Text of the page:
- The Forest School walks are participatory co-learning educational experiences that centre Indigenous knowledge and re-story how we need to come together as a society to face this moment of climate and ecological crisis. These walks draw on Coast Salish teachings and are guided by skilled Indigenous and intercultural educators.
- We piloted our first Forest School walk series with ‘Place-Based Field School’ students at Emily Carr University of Art and Design between January and April. Over 85 people joined the walk series by the end of 2022.
- We were honored to receive a $200K contribution from St. Andrews Wesley United Church to expand the forest walk series through new programs tailored to Indigenous youth, faith leaders, and youth climate activists.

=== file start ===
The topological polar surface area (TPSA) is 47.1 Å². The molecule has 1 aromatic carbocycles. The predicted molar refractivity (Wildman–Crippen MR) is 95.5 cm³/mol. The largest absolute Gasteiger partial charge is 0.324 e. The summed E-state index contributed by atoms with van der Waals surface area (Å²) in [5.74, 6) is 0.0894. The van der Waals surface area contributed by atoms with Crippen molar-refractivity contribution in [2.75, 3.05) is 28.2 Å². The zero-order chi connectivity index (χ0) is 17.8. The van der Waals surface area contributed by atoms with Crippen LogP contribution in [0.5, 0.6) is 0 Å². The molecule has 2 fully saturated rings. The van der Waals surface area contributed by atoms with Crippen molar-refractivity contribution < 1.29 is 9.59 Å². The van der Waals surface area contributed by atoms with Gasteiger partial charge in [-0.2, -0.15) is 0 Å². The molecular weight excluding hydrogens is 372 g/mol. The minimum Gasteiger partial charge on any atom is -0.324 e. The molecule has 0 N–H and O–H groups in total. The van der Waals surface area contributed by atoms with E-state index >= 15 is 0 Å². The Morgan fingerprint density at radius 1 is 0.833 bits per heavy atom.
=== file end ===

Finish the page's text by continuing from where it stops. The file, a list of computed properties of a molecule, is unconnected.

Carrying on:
Re-storying our Relationship
- We hosted an arts-based workshop to re-story our connections to nature. This week-long workshop was facilitated by Andrea Vela Alarcón.
- Participants engaged with the practice of “re-storying” through writing and illustration exercises. In each session, participants re-imagined narratives that encourage reciprocal relationships with the natural world and those who inhabit it. At the end of the workshop, participants’ creative work was showcased in a collective online publication.
- In February we teamed up with the Climate Emergency Unit and For the Love of Creation to co-host an event for thirty faith and spiritual leaders across the country. We called it ‘The Stories that Move Action.’
- We co-hosted an Indigenous law and mindfulness retreat in collaboration with the Shuswap Nation Tribal Council and Victoria MultiFaith Society. The event brought together more than 100 participants, Indigenous and non-Indigenous leaders, academics, students and others at the Sorrento Centre.